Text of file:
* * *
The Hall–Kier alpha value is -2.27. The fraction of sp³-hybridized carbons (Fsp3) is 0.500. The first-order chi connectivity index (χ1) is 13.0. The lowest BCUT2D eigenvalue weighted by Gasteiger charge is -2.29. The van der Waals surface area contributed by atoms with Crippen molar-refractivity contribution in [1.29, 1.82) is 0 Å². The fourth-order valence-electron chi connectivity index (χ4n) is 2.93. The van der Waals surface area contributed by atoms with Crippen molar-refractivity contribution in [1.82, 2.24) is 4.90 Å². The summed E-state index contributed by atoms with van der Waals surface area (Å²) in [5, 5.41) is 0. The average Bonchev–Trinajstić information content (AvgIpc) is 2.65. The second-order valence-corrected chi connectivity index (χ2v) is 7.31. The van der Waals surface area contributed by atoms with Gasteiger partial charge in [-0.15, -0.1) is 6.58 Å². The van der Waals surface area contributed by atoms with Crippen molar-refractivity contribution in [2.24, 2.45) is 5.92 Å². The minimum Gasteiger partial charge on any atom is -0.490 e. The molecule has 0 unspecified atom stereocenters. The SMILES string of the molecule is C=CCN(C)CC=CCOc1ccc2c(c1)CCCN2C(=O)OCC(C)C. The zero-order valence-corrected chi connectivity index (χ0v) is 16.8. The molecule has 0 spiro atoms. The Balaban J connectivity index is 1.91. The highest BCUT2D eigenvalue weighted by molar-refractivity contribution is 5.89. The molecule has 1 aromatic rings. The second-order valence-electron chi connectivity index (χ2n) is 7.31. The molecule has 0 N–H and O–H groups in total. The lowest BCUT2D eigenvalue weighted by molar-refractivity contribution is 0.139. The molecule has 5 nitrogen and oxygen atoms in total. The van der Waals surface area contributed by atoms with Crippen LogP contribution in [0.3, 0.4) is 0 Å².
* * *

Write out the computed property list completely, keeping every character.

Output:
The Hall–Kier alpha value is -2.27. The fraction of sp³-hybridized carbons (Fsp3) is 0.500. The first-order chi connectivity index (χ1) is 13.0. The lowest BCUT2D eigenvalue weighted by Gasteiger charge is -2.29. The van der Waals surface area contributed by atoms with Crippen molar-refractivity contribution in [1.29, 1.82) is 0 Å². The fourth-order valence-electron chi connectivity index (χ4n) is 2.93. The van der Waals surface area contributed by atoms with Crippen molar-refractivity contribution in [1.82, 2.24) is 4.90 Å². The summed E-state index contributed by atoms with van der Waals surface area (Å²) in [5, 5.41) is 0. The average Bonchev–Trinajstić information content (AvgIpc) is 2.65. The second-order valence-corrected chi connectivity index (χ2v) is 7.31. The van der Waals surface area contributed by atoms with Gasteiger partial charge in [-0.15, -0.1) is 6.58 Å². The van der Waals surface area contributed by atoms with Crippen molar-refractivity contribution in [2.24, 2.45) is 5.92 Å². The minimum Gasteiger partial charge on any atom is -0.490 e. The molecule has 0 unspecified atom stereocenters. The SMILES string of the molecule is C=CCN(C)CC=CCOc1ccc2c(c1)CCCN2C(=O)OCC(C)C. The zero-order valence-corrected chi connectivity index (χ0v) is 16.8. The molecule has 0 spiro atoms. The Balaban J connectivity index is 1.91. The highest BCUT2D eigenvalue weighted by molar-refractivity contribution is 5.89. The molecule has 1 aromatic rings. The second-order valence-electron chi connectivity index (χ2n) is 7.31. The molecule has 0 N–H and O–H groups in total. The lowest BCUT2D eigenvalue weighted by molar-refractivity contribution is 0.139. The molecule has 5 nitrogen and oxygen atoms in total. The van der Waals surface area contributed by atoms with Crippen LogP contribution in [0.3, 0.4) is 0 Å².